Seen from above in dawn light, Ngorongoro Crater is one of the great sights of the African morning. Herds of wildlife range across open savannah grasslands, losing themselves in the swamps and dense acacia woodlands as mist rises from the salt lake: here is a lost paradise of plenty.
All across the crater floor – which extends 19km across, covering 264km as one of the world’s largest volcanic calderas not filled with water – there is a sense of Africa as it once was. Surrounded by steep, forested walls on all but one side of the crater, walls that rise between 400m and 610m from the floor to the rim, there is an irresistible natural drama at work and not even the presence of Maasai herders, their cattle swarming down off the crater rim with the light, can change that.
Down in the crater itself, there are so many scenes of unimaginable abundance. Wildebeest, zebra, buffalo and Grant’s gazelle are present in great numbers, but there are also eland, warthog, hartebeest, bushbuck, waterbuck and Bohor’s reedbuck. As many as 300 elephants roam Ngorongoro, along with around 30 critically endangered black rhinos. Watching over them are troublesome tribes of hyena, all 600 of them, as well as jackals of both the black- and golden-backed varieties.
And yes, there are lions, whose story is a remarkable tale of survival.
The Ngorongoro Crater has long been considered one of the best places on earth to see lions. Lion numbers here have waxed and waned, from a high of around 125 in 1975, when Ngorongoro had one of the densest populations of lions in Africa, to around 55 in 2014. Four lion prides now rule over this natural amphitheatre, feasting on the bounty of Ngorongoro’s self-contained world, this manageable microcosm of the African wild.
But these numbers conceal a darker story.
This story began in 1962 when a rain deluge flooded the crater and surrounding areas. Water streamed down the slopes and the floor was impassable to human traffic for months at a time. And what happened in their absence would forever change the world of the Ngorongoro lions.
With the rains came a plague of biting flies known as stomoxys. Flourishing in the floods, the flies tormented the lions, sucking their blood and weakening them beyond repair. Soon the lions began to die off. Just nine females and one male remained.
Were this to happen elsewhere, more lions would surely have come, drawn by the abundant prey and an absence of lions. Seven males did, it is true, migrate into the crater over the three years that followed. But for three decades from 1965, no other lions descended into the crater, kept at bay by either the steep fortress walls of the crater or by the fiercely territorial habits of the prides that grew from those who had survived the plague of flies.
We know all of this thanks to a remarkable effort undertaken by the Serengeti Lion Project, one in which they appealed for photos from decades of tourist visits. From these photos, scientists could identify every lion known to have been present down in Ngorongoro.
Although lion numbers grew tenfold in the 10 years to 1975, the damage had already been done: the lions had passed through a genetic bottleneck, one that would haunt Ngorongoro’s inbred lions for generations to come.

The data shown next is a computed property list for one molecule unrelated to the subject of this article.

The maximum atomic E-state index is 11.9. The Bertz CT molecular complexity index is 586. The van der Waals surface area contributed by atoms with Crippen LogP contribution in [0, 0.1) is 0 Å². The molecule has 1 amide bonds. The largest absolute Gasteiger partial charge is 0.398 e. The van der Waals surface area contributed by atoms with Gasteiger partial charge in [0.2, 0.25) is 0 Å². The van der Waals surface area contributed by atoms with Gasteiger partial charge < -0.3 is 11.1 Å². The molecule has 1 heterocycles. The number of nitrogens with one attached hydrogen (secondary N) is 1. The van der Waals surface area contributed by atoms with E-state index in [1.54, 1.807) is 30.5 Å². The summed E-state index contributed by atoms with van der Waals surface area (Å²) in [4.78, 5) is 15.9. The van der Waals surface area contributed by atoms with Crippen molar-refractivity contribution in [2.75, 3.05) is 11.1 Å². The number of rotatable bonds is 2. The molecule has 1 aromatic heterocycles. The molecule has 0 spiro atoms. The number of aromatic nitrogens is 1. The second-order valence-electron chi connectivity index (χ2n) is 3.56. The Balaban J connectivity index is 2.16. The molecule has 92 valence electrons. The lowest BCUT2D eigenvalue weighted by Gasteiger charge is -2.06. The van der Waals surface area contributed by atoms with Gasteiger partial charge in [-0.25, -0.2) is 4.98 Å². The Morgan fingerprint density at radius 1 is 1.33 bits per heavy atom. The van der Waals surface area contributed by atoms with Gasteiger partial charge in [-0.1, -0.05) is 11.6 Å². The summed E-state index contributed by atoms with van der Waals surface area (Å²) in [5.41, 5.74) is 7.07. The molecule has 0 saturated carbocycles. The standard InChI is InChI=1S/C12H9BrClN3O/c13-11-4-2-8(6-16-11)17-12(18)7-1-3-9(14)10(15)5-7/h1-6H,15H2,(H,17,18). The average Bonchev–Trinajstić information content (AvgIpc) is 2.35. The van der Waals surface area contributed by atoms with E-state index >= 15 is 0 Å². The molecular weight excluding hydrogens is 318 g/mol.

Why that bottleneck matters is simple. Genetic variation is an insurance policy against extinction. For species with normal genetic variation, a change in conditions – climate change, the emergence of new viral or bacteriological strains, the clearing of habitat – can be weathered because sufficient individuals should be able to draw on the necessary genetic immunity for the species to survive. In the case of the Ngorongoro lions, so the theory goes, if a single lion is affected, all Ngorongoro lions should be similarly at risk, so similar are their genes. The low genetic variability should also give rise to lower fertility and to a high proportion of congenital birth defects.
Such is their vulnerability that it is remarkable that there are any lions left in Ngorongoro at all. And yet, somehow, the lions persist and a new scheme may just save them from themselves.
Part of the problem for the lions of Ngorongoro is that a human belt of Maasai communities, growing all the time, separates Ngorongoro from the Serengeti plains, these two iconic lion lands of northern Tanzania. Thus it is that very few lions are able to cross between the two. With very little interchange between the two lion populations, the gene pool of the crater’s lions remains stagnant.
The solution, according to the Serengeti Lion Project, is at once simple and devilishly complicated. First, young Maasai warriors who once tried to kill lions in order to prove their readiness to become warriors, to prove their manhood, now patrol Maasai lands, trying to keep lions and Maasai cattle apart, preventing young Maasai from hunting lions and convincing Maasai communities that lions are worth more alive than they are dead.
It is an approach that has worked to stunning effect in the Amboseli region of southern Kenya, where lion numbers have recovered and conflict between lions and Maasai communities has fallen dramatically.
But this project in Ngorongoro differs from the Kenyan version in one very important detail. In Kenya, the program known as Lion Guardians is complemented by a rival scheme that offers compensation to the Maasai for cattle lost to lions and other predators. In Ngorongoro, a fund will instead pay the Maasai communities for the lions that are present upon Maasai land. In other words, the Maasai will receive money for the lions that live, not the cows that die.
It is an innovative approach, but if it works then the lions of Ngorongoro, one of Africa’s most iconic lion lands, may have a future after all.